S.C. High School League panel pushes back decision to vote on flipping fall sports to spring

S.C. High School League panel pushes back decision to vote on flipping fall sports to spring

MYRTLE BEACH, S.C. (WMBF) - After a meeting that lasted nearly two and a half hours Wednesday afternoon, Lexington School District One is living to fight another day.

The South Carolina High School League’s appellate panel voted to not vote on the district’s proposal which would flip the athletic calendar for the upcoming school year.

The plan sees low to moderate risk sports such as baseball and softball beginning their seasons in the fall while higher-risk sports like football and wrestling wait until the spring to compete. Of course, everyone has their own opinion on how they want to move forward but West Florence head football coach Jody Jenerette and Myrtle Beach head football coach Mickey Wilson are in favor of the district’s plan with it providing a sense of security.

“I want our seniors to go on the field one more time. That’s what scares me,” admitted Jenerette. “My biggest fear is right here. We’re going to go ahead and say we’re going to play football. We play two games and they cancel it, then we’re stuck and our seniors only get two games their senior year and they don’t have another opportunity to play. If we use the Lexington plan then we feel like we have a better opportunity of playing a seven-game season and if we get seven games in great. Right now it’s about us getting on the field.”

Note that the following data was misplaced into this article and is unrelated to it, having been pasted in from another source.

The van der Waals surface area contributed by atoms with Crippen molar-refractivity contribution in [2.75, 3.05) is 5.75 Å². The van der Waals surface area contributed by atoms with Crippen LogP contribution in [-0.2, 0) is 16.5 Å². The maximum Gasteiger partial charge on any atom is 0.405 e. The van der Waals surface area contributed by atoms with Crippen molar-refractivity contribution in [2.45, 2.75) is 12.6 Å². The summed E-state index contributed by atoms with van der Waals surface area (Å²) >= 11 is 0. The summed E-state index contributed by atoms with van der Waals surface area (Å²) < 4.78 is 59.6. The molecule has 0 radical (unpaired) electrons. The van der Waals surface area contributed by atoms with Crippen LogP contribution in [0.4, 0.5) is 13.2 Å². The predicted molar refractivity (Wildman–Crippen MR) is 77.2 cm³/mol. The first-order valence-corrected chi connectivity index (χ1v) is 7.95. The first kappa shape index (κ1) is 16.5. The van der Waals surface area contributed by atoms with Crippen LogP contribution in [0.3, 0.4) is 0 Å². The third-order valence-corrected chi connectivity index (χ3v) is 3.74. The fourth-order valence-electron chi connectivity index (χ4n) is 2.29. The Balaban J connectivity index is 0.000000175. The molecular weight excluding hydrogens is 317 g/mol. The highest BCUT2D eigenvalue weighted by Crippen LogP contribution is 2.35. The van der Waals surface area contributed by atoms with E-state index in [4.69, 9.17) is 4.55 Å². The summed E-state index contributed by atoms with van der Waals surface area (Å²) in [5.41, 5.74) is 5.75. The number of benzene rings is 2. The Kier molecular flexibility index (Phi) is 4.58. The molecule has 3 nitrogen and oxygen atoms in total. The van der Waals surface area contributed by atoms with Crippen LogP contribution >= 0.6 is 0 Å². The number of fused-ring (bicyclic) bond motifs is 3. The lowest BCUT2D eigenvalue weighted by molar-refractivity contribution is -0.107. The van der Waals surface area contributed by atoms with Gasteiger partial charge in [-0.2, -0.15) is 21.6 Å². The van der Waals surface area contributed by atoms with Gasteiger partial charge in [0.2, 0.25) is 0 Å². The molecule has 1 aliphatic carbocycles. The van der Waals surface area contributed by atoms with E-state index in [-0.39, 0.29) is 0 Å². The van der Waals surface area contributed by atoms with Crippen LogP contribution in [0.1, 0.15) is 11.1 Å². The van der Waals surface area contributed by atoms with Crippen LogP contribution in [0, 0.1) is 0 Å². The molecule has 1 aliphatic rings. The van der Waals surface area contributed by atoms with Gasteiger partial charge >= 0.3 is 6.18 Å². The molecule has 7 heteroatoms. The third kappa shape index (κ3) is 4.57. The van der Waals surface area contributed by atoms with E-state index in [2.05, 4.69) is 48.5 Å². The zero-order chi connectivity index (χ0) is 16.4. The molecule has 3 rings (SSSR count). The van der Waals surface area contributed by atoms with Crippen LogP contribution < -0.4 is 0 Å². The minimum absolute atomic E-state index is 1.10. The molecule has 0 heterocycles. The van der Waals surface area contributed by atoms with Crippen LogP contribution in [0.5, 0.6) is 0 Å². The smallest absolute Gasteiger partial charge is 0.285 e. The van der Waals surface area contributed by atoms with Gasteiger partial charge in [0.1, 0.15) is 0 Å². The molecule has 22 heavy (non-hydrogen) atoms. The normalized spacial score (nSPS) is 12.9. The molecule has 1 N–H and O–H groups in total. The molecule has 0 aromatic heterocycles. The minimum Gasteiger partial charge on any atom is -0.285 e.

“I do like the fact that they’re trying to create a situation where the low-risk sports are playing now and the higher risk sports are playing later,” Wilson said. “Hopefully we have a vaccine by the winter and can get on the field from a football standpoint and a wrestling standpoint by the spring. I do like the concept but I think there are some kinks that need to be worked out.”

As for the high school league’s plan, Commissioner John Singleton reiterated that it provides flexibility and said no matter what plan is finalized, it will come with its risks.

“I think we can all agree that the risk is not going to go away,” said Singleton. “The virus is here and we don’t see it going anywhere anytime soon. So how do we address it? The more we can address it to safely offer sports to our student-athletes, then the better opportunity we have for our student-athletes. I wish I could say time is the answer. If I knew that putting it off two months would solve all of our problems, we’d make that decision in a minute. I’d recommend that in a minute.”

The South Carolina High School League will hold an executive committee meeting on August 4 and 5 to hear the Lexington One proposal once again during a face-to-face meeting at the league office on August 10.

But, as it stands now, the plan is for fall sports to stay put and begin practicing on August 17 with competitions set to kick off September 11.

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